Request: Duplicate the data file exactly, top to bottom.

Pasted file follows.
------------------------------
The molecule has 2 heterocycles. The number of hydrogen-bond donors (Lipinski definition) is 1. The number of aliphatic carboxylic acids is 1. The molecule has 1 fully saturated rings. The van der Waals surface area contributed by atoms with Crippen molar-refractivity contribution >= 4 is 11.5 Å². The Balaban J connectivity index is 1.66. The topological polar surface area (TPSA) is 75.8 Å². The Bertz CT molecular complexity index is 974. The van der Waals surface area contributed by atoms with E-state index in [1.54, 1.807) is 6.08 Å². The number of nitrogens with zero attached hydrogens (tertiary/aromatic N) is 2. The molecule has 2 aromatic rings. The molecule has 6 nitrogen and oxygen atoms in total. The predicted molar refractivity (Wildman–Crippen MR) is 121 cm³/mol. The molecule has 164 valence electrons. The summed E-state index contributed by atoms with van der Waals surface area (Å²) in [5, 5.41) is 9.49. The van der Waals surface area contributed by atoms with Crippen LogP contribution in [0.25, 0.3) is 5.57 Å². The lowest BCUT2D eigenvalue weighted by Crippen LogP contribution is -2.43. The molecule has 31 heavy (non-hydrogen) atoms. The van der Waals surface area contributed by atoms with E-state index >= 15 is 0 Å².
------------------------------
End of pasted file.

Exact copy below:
The molecule has 2 heterocycles. The number of hydrogen-bond donors (Lipinski definition) is 1. The number of aliphatic carboxylic acids is 1. The molecule has 1 fully saturated rings. The van der Waals surface area contributed by atoms with Crippen molar-refractivity contribution >= 4 is 11.5 Å². The Balaban J connectivity index is 1.66. The topological polar surface area (TPSA) is 75.8 Å². The Bertz CT molecular complexity index is 974. The van der Waals surface area contributed by atoms with E-state index in [1.54, 1.807) is 6.08 Å². The number of nitrogens with zero attached hydrogens (tertiary/aromatic N) is 2. The molecule has 2 aromatic rings. The molecule has 6 nitrogen and oxygen atoms in total. The predicted molar refractivity (Wildman–Crippen MR) is 121 cm³/mol. The molecule has 164 valence electrons. The summed E-state index contributed by atoms with van der Waals surface area (Å²) in [5, 5.41) is 9.49. The van der Waals surface area contributed by atoms with Crippen LogP contribution in [0.25, 0.3) is 5.57 Å². The lowest BCUT2D eigenvalue weighted by Crippen LogP contribution is -2.43. The molecule has 31 heavy (non-hydrogen) atoms. The van der Waals surface area contributed by atoms with E-state index >= 15 is 0 Å².